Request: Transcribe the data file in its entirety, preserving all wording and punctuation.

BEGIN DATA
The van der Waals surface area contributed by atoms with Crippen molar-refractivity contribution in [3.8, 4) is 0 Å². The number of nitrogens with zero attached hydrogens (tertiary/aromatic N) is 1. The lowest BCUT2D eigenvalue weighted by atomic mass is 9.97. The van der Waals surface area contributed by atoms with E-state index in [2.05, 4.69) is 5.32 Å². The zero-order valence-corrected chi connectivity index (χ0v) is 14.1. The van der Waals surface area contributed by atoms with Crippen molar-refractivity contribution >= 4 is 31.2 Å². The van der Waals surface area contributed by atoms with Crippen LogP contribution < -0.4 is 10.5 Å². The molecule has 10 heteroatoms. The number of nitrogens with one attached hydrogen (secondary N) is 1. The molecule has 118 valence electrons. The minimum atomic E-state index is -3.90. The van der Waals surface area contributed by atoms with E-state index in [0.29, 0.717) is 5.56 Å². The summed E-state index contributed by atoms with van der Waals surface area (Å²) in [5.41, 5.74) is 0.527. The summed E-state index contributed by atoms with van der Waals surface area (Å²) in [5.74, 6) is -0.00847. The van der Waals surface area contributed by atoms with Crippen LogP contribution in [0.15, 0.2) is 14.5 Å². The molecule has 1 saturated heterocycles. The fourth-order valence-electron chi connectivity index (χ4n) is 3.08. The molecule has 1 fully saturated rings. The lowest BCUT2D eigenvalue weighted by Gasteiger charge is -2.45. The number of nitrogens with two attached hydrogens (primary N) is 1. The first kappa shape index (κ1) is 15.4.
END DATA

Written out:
The van der Waals surface area contributed by atoms with Crippen molar-refractivity contribution in [3.8, 4) is 0 Å². The number of nitrogens with zero attached hydrogens (tertiary/aromatic N) is 1. The lowest BCUT2D eigenvalue weighted by atomic mass is 9.97. The van der Waals surface area contributed by atoms with E-state index in [2.05, 4.69) is 5.32 Å². The zero-order valence-corrected chi connectivity index (χ0v) is 14.1. The van der Waals surface area contributed by atoms with Crippen molar-refractivity contribution >= 4 is 31.2 Å². The van der Waals surface area contributed by atoms with Crippen LogP contribution < -0.4 is 10.5 Å². The molecule has 10 heteroatoms. The number of nitrogens with one attached hydrogen (secondary N) is 1. The molecule has 118 valence electrons. The minimum atomic E-state index is -3.90. The van der Waals surface area contributed by atoms with E-state index in [0.29, 0.717) is 5.56 Å². The summed E-state index contributed by atoms with van der Waals surface area (Å²) in [5.41, 5.74) is 0.527. The summed E-state index contributed by atoms with van der Waals surface area (Å²) in [5.74, 6) is -0.00847. The van der Waals surface area contributed by atoms with Crippen LogP contribution in [0.15, 0.2) is 14.5 Å². The molecule has 1 saturated heterocycles. The fourth-order valence-electron chi connectivity index (χ4n) is 3.08. The molecule has 1 fully saturated rings. The lowest BCUT2D eigenvalue weighted by Gasteiger charge is -2.45. The number of nitrogens with two attached hydrogens (primary N) is 1. The first kappa shape index (κ1) is 15.4.